Those who choose to pursue serious, creative color landscape photography find themselves working against the grain. Traditionally, artistic landscape photography has been a world of black and white, while color landscape images have all too often been lumped into the less-than-creative genres of postcards and calendars. Why? And how can the serious color photographer break with such restrictive conventions and develop a fresh personal vision of landscape?

This second question can only be answered by years of patient personal research with a camera. There is no one path, no one approach, no one way, but there is time, there is weather, there is mystery and magic in the landscape, in remote wilderness, in plowed fields, in the natural world. At its best landscape photography can become synonymous with discovery, a discovery the photographer has to earn, image by image . But the other question – why the color landscape has remained an underappreciated genre in serious photography? – deserves a good answer, now. For me, art implies a transcendence or transformation of the literal, the everyday. When I load a camera with black and white film, I’ve already taken a big step away from the recording of everyday reality. Since the world around us is not black and white, every black and white photo is already an abstraction, an important first step in a creative process. Color on the other hand tugs us back toward the literal, toward the everydayness of the world around us, the expected rather than the unexpected. Photographers and critics alike have been quick to sense this, and this, I believe, is what has led so many people to dismiss color landscape photography as a serious or artistic endeavor. But the literal side of color film is a point of departure not a dead end. In order to turn the color landscape photo into a personal or poetic expression, photographers must look to, and explore other avenues of abstraction. They must use other means than a monochrome tonality to establish the distance from the real observed landscape needed to create a new landscape in the photo, rather than just a copy of everything that’s out there.

In fact, there are many options, although perhaps no easy ones. The search for unusual perspective; the quest for unique light; the abstracting power of strong composition; the revealed or imposed structure of geometric forms half-hidden in nature; the ruthless elimination of visual distraction and clutter from the final image – all these contribute to the creative color landscape by radicalizing the straight image.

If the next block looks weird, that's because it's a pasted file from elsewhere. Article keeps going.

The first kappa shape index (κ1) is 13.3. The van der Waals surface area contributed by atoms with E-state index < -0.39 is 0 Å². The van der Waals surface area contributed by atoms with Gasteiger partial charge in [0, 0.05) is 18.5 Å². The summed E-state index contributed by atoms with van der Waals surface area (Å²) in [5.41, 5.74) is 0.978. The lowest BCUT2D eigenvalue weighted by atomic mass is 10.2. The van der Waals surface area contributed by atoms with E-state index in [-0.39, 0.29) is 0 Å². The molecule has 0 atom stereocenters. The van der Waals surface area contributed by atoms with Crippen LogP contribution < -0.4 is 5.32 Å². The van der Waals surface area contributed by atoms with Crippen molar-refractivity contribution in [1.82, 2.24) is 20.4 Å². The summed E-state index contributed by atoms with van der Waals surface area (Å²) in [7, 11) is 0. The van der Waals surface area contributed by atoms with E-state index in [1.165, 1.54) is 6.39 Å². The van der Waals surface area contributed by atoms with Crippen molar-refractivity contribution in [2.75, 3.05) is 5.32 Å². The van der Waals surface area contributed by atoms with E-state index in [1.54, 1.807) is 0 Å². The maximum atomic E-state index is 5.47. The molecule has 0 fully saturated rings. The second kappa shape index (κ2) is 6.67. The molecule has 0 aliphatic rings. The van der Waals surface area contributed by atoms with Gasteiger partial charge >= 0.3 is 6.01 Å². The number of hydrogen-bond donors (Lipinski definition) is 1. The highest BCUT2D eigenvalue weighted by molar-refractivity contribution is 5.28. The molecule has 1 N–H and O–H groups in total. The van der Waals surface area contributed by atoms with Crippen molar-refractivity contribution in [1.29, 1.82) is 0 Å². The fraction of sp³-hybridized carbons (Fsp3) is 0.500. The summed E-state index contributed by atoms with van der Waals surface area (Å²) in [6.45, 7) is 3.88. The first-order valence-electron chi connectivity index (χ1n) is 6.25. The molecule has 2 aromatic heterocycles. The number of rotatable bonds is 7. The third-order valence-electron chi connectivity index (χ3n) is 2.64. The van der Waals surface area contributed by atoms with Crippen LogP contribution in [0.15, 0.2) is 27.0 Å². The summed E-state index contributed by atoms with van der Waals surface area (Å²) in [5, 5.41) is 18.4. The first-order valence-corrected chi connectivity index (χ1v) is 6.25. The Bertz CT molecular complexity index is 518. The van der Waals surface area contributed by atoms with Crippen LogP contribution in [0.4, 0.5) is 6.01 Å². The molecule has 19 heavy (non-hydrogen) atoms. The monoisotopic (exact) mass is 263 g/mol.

To explore the non-literal landscape it is often necessary to break out of the visual-technical limits of traditional scenic photography. This need to experiment makes a good case for the flexibility of 35 mm and today, digital capture, rather than the heavy tools and often static approach of the traditional view-camera landscape. Is a smaller format really equal to the challenge? Absolutely – but only if we are willing to treat and use our lighter equipment with the patience, care and fanatical attention to technique usually reserved only for the large format image.

For more than a decade color photographers working in 35 mm have been able to use films that offered sharpness and saturation undreamt of a few years earlier. Fuji Velvia, for example, was a revelation and a key ingredient in my photography for years.

Now the revolution is continuing with the latest generation of digital cameras, light enough to pack into the back country, but with more resolution, more detail, and greater color fidelity than any film I have ever used. I switched to digital capture a few years ago, and haven't looked back. In the hands of a purist digital capture is just another tool for wrestling reality into the confines of a rectangular image. A wonderful tool.

It’s equally true that we are also in the middle of a revolution in printing technology. Digital printing with pigment-based inks has already solved one of the biggest complaints about color as a fine-art medium – the archival lifetime of color prints. Altogether this is an exciting time to explore the color landscape as a personal statement.

What can one hope to achieve? A weak landscape photograph at best only reinforces the way we already look at the land. Whereas a strong landscape photo challenges the way we look at nature. But a great landscape photo can actually change the way we perceive the world around us, and our place in it. Like all serious photography, landscape photography is more than just a sensual play of surfaces, of light and dark, or in this case of color. It is also a photography of ideas




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